5. Connect to the server that you were unable to connect to before.

Run this from an elevated command prompt to achieve the same result:

  • REG ADD “HKLM\SOFTWARE\Microsoft\Windows\CurrentVersion\Policies\System\CredSSP\Parameters” /v AllowEncryptionOracle /t REG_DWORD /d 2

How to export user photos in O365 / Exchange Online using Exchange Online Powershell

Below small script can be use to export photos from O365 / Exchange Online using powershell.

First you need to connect to exchange online.

#############################################

get-mailbox -ResultSize Unlimited | % {Get-UserPhoto $_.identity} | % {Set-Content -path “C:\Photos\$($_.identity).jpg” -value $_.picturedata -Encoding byte}

####################################################

How to export thumbnail/photos from Active Directory using powershell

Below is smal powershell script to export photos from the Active Directory using AD powershell.

#########################################################

$list=GET-ADuser –filter * -properties thumbnailphoto

Foreach ($User in $list)

{

$Directory=’C:\Photos\’

If ($User.thumbnailphoto)

  {

  $Filename=$Directory+$User.samaccountname+’.jpg’

  [System.Io.File]::WriteAllBytes($Filename, $User.Thumbnailphoto)

  }

}

#########################################################

Changing your Domain Account password on a RDP session on Windows Server 2012 R2 and 2016 Servers

This procedure is the only one which worked for me on a Windows 2012 R2 and 2016 RDP session:

1. Click Start

2. Type osk (to bring up the on screen keyboard)

3. Hit enter

image

image

4. Once the on screen keyboard is open, hold ctrl+Alt on your physical keyboard, then click on the del key in the on screen keyboard.

image

5. Minimize the on screen Keyboard

6. Click Change a password.

Global Internet Shutdown Likely Over Next 48 Hours: Report 12th Oct 2018

Russia Today reported that global internet users might experience network connection failures as the main domain servers and its related network infrastructure will be down for some time.

Widespread network failure could be on the cards for internet users across the globe for the next 48 hours as key domain servers undergo routine maintenance, says Russia Today.

A report in the Russian news organisation claims that Internet Corporation for Assigned Names and Numbers (ICANN) is prepping up for maintenance work of domain servers and related network infrastructure by changing cryptographic key which will result in down-time in internet activity across the globe.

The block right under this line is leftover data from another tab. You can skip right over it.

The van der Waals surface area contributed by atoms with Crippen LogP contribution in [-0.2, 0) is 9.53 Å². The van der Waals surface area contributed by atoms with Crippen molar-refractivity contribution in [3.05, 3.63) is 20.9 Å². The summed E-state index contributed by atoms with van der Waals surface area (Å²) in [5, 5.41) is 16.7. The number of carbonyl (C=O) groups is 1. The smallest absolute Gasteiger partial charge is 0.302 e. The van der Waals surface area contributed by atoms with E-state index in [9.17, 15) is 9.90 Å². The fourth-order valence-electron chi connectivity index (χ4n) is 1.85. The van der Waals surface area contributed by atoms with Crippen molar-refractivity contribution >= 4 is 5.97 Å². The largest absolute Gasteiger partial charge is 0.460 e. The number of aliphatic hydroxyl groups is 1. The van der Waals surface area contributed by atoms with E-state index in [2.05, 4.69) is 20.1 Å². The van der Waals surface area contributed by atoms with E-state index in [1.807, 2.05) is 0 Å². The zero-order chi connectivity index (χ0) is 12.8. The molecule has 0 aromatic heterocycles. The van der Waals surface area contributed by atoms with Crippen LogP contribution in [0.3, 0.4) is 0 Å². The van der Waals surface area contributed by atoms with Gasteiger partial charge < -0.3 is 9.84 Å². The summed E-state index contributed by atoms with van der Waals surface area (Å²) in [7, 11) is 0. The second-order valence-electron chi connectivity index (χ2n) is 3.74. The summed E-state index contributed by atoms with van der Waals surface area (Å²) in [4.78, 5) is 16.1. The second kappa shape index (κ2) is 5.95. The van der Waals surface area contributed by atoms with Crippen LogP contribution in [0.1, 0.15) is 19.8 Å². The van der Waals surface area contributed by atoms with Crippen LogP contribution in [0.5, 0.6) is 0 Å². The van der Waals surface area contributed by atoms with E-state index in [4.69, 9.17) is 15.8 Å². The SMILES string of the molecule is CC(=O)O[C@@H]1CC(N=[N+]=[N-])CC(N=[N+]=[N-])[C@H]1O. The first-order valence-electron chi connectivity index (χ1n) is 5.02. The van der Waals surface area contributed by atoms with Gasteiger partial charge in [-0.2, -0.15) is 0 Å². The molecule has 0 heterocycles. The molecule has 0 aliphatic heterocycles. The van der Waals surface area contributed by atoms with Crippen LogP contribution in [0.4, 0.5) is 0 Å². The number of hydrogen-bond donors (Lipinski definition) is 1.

The maintenance work to be undertaken by the ICANN will help protect the internet’s address book popularly known as the Domain Name System (DNS).

Experts says that the change of cryptographic key will help prove as a necessary step for internet protection as the number of cyber attacks swell.

In a statement, the Communications Regulatory Authority (CRA) said the global internet shutdown is necessary for ensuring a secure, stable and resilient DNS. “To further clarify, some inte ..

Internet users across the globe may experience widespread network failures as the key domain servers are slated to undergo routine maintenance over the next 48 hours.

Russia Today reported that global internet users might experience network connection failures as the main domain servers and its related network infrastructure will be down for some time.

The Internet Corporation of Assigned Names and Numbers (ICANN) will carry out maintenance work during this time period by changing the cryptographic key that helps protect the internet’s address book or the Domain Name System (DNS). This has been necessitated to counter the rising incidents of cyber attacks, the ICANN said.

In a statement, the Communications Regulatory Authority (CRA) said the global internet shutdown is necessary for ensuring a secure, stable and resilient DNS. “To further clarify, some internet users might be affected if their network operators or Internet Service Providers (ISPs) have not prepared for this change. However, this impact can be avoided by enabling the appropriate system security extensions,” it added.

COMMENT

Internet users could face difficulties in accessing web pages or making any transactions in the next 48 hours. Also, users could face inconvenience accessing the global network if they use an outdated ISP.